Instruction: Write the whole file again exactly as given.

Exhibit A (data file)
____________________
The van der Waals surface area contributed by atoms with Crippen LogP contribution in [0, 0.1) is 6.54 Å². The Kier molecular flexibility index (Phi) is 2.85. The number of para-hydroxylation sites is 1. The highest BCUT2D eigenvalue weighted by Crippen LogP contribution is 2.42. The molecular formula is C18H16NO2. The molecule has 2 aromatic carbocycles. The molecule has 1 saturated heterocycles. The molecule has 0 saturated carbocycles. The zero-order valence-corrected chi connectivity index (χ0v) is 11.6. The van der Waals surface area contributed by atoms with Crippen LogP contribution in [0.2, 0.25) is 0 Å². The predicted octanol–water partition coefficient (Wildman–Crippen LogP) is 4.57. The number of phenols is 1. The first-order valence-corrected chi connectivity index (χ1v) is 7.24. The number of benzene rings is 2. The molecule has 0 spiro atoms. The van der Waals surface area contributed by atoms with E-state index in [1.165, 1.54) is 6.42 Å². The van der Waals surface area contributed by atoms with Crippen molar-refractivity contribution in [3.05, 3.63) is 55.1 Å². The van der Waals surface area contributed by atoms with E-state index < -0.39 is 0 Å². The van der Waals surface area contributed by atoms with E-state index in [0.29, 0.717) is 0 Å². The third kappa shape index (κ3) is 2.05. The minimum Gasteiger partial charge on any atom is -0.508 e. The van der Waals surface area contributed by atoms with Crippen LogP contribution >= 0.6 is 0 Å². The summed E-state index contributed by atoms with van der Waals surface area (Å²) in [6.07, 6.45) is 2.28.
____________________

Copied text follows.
The van der Waals surface area contributed by atoms with Crippen LogP contribution in [0, 0.1) is 6.54 Å². The Kier molecular flexibility index (Phi) is 2.85. The number of para-hydroxylation sites is 1. The highest BCUT2D eigenvalue weighted by Crippen LogP contribution is 2.42. The molecular formula is C18H16NO2. The molecule has 2 aromatic carbocycles. The molecule has 1 saturated heterocycles. The molecule has 0 saturated carbocycles. The zero-order valence-corrected chi connectivity index (χ0v) is 11.6. The van der Waals surface area contributed by atoms with Crippen LogP contribution in [0.2, 0.25) is 0 Å². The predicted octanol–water partition coefficient (Wildman–Crippen LogP) is 4.57. The number of phenols is 1. The first-order valence-corrected chi connectivity index (χ1v) is 7.24. The number of benzene rings is 2. The molecule has 0 spiro atoms. The van der Waals surface area contributed by atoms with E-state index in [1.165, 1.54) is 6.42 Å². The van der Waals surface area contributed by atoms with Crippen molar-refractivity contribution in [3.05, 3.63) is 55.1 Å². The van der Waals surface area contributed by atoms with E-state index < -0.39 is 0 Å². The van der Waals surface area contributed by atoms with E-state index in [0.29, 0.717) is 0 Å². The third kappa shape index (κ3) is 2.05. The minimum Gasteiger partial charge on any atom is -0.508 e. The van der Waals surface area contributed by atoms with Crippen LogP contribution >= 0.6 is 0 Å². The summed E-state index contributed by atoms with van der Waals surface area (Å²) in [6.07, 6.45) is 2.28.